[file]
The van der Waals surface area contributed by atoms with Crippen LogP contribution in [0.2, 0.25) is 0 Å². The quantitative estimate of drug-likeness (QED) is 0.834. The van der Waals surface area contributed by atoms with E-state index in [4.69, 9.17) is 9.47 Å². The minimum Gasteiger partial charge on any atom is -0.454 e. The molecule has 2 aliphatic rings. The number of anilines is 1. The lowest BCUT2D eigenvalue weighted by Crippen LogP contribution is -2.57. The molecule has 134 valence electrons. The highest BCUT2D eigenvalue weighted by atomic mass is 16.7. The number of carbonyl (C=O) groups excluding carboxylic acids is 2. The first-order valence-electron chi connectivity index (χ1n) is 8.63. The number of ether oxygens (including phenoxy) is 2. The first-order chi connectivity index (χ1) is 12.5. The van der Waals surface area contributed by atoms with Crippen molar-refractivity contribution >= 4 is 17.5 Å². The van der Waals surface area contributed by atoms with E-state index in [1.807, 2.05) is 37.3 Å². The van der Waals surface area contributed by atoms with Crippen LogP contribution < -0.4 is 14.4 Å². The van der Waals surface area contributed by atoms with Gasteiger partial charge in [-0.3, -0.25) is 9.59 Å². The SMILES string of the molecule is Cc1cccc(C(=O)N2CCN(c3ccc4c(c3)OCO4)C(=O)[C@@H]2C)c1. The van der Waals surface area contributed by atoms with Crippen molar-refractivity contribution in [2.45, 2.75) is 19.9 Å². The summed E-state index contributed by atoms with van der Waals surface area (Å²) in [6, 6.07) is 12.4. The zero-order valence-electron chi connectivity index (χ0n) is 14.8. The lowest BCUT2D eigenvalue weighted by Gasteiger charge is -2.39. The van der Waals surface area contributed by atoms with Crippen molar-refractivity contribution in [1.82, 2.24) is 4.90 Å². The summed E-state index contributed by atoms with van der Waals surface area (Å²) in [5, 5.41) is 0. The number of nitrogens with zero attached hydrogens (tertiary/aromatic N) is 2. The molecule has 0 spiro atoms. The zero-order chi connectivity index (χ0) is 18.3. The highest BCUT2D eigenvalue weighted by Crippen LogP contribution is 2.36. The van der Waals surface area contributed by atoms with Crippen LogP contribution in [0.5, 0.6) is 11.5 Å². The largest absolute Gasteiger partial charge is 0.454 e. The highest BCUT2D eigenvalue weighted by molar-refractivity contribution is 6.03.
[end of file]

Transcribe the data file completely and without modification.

The van der Waals surface area contributed by atoms with Crippen LogP contribution in [0.2, 0.25) is 0 Å². The quantitative estimate of drug-likeness (QED) is 0.834. The van der Waals surface area contributed by atoms with E-state index in [4.69, 9.17) is 9.47 Å². The minimum Gasteiger partial charge on any atom is -0.454 e. The molecule has 2 aliphatic rings. The number of anilines is 1. The lowest BCUT2D eigenvalue weighted by Crippen LogP contribution is -2.57. The molecule has 134 valence electrons. The highest BCUT2D eigenvalue weighted by atomic mass is 16.7. The number of carbonyl (C=O) groups excluding carboxylic acids is 2. The first-order valence-electron chi connectivity index (χ1n) is 8.63. The number of ether oxygens (including phenoxy) is 2. The first-order chi connectivity index (χ1) is 12.5. The van der Waals surface area contributed by atoms with Crippen molar-refractivity contribution >= 4 is 17.5 Å². The van der Waals surface area contributed by atoms with E-state index in [1.807, 2.05) is 37.3 Å². The van der Waals surface area contributed by atoms with Crippen LogP contribution < -0.4 is 14.4 Å². The van der Waals surface area contributed by atoms with Gasteiger partial charge in [-0.3, -0.25) is 9.59 Å². The SMILES string of the molecule is Cc1cccc(C(=O)N2CCN(c3ccc4c(c3)OCO4)C(=O)[C@@H]2C)c1. The van der Waals surface area contributed by atoms with Crippen molar-refractivity contribution in [2.45, 2.75) is 19.9 Å². The summed E-state index contributed by atoms with van der Waals surface area (Å²) in [6, 6.07) is 12.4. The zero-order valence-electron chi connectivity index (χ0n) is 14.8. The lowest BCUT2D eigenvalue weighted by Gasteiger charge is -2.39. The van der Waals surface area contributed by atoms with Crippen molar-refractivity contribution in [1.82, 2.24) is 4.90 Å². The summed E-state index contributed by atoms with van der Waals surface area (Å²) in [5, 5.41) is 0. The number of nitrogens with zero attached hydrogens (tertiary/aromatic N) is 2. The molecule has 0 spiro atoms. The zero-order chi connectivity index (χ0) is 18.3. The highest BCUT2D eigenvalue weighted by Crippen LogP contribution is 2.36. The van der Waals surface area contributed by atoms with Crippen LogP contribution in [0.5, 0.6) is 11.5 Å². The largest absolute Gasteiger partial charge is 0.454 e. The highest BCUT2D eigenvalue weighted by molar-refractivity contribution is 6.03.